Re: Cargo door theory TWA 800 and others

Date:         08 Dec 96 04:12:27 
From:         kls@ohare.Chicago.COM (Karl Swartz)
Organization: Chicago Software Works, Menlo Park, California
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>An inadvertently opened forward cargo door caused the destruction of TWA
>800, Pan Am 103, Air India 182 and almost UAL 811. Full documentation and
>support for cargo door theory is on web site www.corazon.com

My gut reaction when reading this was "oh no, another crackpot with a
pet theory."  Normally, wild and unsubstantiated speculation results
in a rejection note, but he claimed support on the web page.

Take a look before you write the guy off.

He gets confused between fact and theory (e.g., the first sentence of
his post) and his style borders on the sensational, but his web site
demonstrates an awesome amount of research -- far more than a number
of regular posters to sci.aeronautics.airliners who clearly have *not*
done their homework.

At the very least, he's got on-line copies off all relevant accident
reports -- the last revision from the NTSB for UA 811 (not the early
one, prior to recovery of the cargo door, that I have in my library),
the UK report on PA 103, and both Canadian and Indian reports on AI
182.  He deserves some credit for making these available, if nothing
else.  (They're scanned images of the pages, not text, and there is
no "next page" button on each one, so they're a bit clumsy to read,
but a lot easier than not having anything.)

No NTSB report for TW 800, of course, since the report doesn't exist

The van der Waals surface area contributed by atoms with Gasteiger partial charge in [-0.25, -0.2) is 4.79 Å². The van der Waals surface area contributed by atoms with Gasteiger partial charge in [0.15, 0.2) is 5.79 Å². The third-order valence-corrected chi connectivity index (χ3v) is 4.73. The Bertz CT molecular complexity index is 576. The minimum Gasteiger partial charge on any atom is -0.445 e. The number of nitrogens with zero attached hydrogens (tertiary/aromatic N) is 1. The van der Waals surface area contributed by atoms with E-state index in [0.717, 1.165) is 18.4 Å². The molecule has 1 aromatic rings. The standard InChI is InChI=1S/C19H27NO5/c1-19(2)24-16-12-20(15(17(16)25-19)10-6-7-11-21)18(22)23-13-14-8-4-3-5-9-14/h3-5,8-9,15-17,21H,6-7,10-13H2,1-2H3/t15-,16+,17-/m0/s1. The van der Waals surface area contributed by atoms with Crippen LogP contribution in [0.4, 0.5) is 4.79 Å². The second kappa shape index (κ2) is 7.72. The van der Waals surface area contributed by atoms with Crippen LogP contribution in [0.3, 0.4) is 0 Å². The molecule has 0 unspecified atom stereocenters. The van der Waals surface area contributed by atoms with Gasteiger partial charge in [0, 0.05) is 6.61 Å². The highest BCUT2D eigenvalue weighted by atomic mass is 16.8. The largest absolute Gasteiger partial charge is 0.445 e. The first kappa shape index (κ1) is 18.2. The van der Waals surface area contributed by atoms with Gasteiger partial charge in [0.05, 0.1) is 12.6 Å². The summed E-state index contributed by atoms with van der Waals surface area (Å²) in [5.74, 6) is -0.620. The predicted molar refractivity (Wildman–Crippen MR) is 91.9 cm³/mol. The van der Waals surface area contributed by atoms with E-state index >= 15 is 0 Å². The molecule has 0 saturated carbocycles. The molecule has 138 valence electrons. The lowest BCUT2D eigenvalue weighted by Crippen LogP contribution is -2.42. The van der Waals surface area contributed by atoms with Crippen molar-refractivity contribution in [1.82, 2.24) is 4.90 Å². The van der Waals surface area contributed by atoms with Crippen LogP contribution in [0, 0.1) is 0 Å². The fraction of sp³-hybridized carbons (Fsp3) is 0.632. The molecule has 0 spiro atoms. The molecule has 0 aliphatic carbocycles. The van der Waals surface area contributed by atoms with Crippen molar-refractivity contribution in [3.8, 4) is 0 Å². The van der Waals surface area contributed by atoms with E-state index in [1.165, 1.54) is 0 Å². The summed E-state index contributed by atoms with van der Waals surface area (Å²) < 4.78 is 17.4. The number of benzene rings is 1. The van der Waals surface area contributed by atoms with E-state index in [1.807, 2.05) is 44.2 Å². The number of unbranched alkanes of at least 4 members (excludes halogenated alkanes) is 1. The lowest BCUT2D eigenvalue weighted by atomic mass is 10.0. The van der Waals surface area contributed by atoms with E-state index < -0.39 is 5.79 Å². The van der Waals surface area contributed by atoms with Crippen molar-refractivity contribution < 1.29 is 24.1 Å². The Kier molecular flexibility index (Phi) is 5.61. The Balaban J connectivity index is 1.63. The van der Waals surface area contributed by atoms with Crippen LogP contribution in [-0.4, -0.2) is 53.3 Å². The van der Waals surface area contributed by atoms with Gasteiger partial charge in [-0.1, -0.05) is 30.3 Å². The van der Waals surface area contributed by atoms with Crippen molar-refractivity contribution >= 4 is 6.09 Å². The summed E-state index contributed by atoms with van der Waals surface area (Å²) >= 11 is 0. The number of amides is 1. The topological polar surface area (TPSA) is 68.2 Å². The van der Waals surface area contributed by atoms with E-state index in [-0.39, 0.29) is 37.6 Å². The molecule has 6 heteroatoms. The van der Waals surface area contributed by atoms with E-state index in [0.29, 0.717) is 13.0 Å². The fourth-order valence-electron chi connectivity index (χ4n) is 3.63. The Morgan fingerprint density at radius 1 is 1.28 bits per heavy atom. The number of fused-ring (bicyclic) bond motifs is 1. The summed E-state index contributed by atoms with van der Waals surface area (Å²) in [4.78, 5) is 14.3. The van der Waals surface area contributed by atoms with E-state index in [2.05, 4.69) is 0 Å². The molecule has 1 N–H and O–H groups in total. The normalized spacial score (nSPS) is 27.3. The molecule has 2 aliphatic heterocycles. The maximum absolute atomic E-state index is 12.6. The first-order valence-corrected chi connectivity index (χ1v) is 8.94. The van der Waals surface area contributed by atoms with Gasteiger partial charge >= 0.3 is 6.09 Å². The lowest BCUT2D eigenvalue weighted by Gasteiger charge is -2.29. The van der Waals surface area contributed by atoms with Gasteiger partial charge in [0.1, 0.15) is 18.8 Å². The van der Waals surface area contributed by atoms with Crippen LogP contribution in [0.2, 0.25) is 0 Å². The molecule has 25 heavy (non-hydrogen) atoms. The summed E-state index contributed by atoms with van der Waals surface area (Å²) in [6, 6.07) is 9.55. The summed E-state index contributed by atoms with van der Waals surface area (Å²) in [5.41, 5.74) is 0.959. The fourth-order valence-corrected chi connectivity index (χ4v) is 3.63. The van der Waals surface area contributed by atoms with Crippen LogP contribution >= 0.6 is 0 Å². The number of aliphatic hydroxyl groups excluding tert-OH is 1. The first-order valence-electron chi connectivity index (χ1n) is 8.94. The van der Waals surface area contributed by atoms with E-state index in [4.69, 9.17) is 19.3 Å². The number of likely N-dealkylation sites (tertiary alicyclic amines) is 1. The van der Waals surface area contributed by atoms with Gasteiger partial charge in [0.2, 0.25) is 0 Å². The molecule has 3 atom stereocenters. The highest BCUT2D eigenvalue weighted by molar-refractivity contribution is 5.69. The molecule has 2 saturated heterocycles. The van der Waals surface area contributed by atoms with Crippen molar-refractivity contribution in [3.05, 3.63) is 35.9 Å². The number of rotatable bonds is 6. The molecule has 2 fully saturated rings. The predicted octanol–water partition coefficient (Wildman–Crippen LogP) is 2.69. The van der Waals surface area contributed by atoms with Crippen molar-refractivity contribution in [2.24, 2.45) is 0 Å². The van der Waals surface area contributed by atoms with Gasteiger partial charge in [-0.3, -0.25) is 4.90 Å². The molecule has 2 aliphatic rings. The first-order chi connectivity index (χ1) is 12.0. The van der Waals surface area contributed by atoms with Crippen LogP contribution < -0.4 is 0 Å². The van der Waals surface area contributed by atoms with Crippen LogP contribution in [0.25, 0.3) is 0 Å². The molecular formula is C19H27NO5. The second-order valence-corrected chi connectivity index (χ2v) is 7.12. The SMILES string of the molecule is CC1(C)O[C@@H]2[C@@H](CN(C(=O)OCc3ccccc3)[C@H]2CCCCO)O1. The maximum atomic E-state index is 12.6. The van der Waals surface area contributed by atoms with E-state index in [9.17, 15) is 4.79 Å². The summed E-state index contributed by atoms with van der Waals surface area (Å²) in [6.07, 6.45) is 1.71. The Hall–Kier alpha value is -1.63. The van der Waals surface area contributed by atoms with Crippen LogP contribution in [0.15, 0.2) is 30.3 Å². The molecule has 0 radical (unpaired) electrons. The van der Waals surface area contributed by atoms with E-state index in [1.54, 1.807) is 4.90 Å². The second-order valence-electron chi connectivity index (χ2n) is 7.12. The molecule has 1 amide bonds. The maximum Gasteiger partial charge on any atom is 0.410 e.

yet, but he has a good collection of what's available to date which
includes NTSB and FBI releases.

With regard to TW 800 and the evidence of a fire and explosion in the
center fuel tank and related areas, he makes a reasonable case that
this is not inconsistent with an in-flight breakup due to a failure
of the cargo door, as on UA 811.

Looking at PA 103, the official accident report attributes the crash
to a bomb in the forward cargo hold.  I didn't see anything to make
the case that the cargo door failed, as opposed to being blown out by
a bomb.  Maybe it's in there, but there's a *lot* of material on those
web pages!

Same thing for AI 182.  Maybe the damage is consistent with a UA 811-
style cargo door failure, but it seems to me like a bomb in the forward
cargo hold would produce the same result, except for telltale signs of
a bomb if that was the trigger.  The first few pages of the Canadian
report chronicles a probably common source in Vancouver for a bomb
that might have been placed aboard the Air India 747 as well as one
that *was* placed aboard a CP Air flight to Tokyo.  (The latter bomb
exploded on a baggage cart in Narita's transit area, killing two and
injuring four others.)

One final, interesting tidbit -- AI 182 was carrying a fifth engine in
a pod! There's no reason to believe this has anything to do with the
accident but given the recent discussions about the procedure it was
interesting to note.

--
Karl Swartz	|Home	kls@chicago.com
		|Work	kls@netapp.com
		|WWW	http://www.chicago.com/~kls/
Moderator of sci.aeronautics.airliners -- Unix/network work pays the bills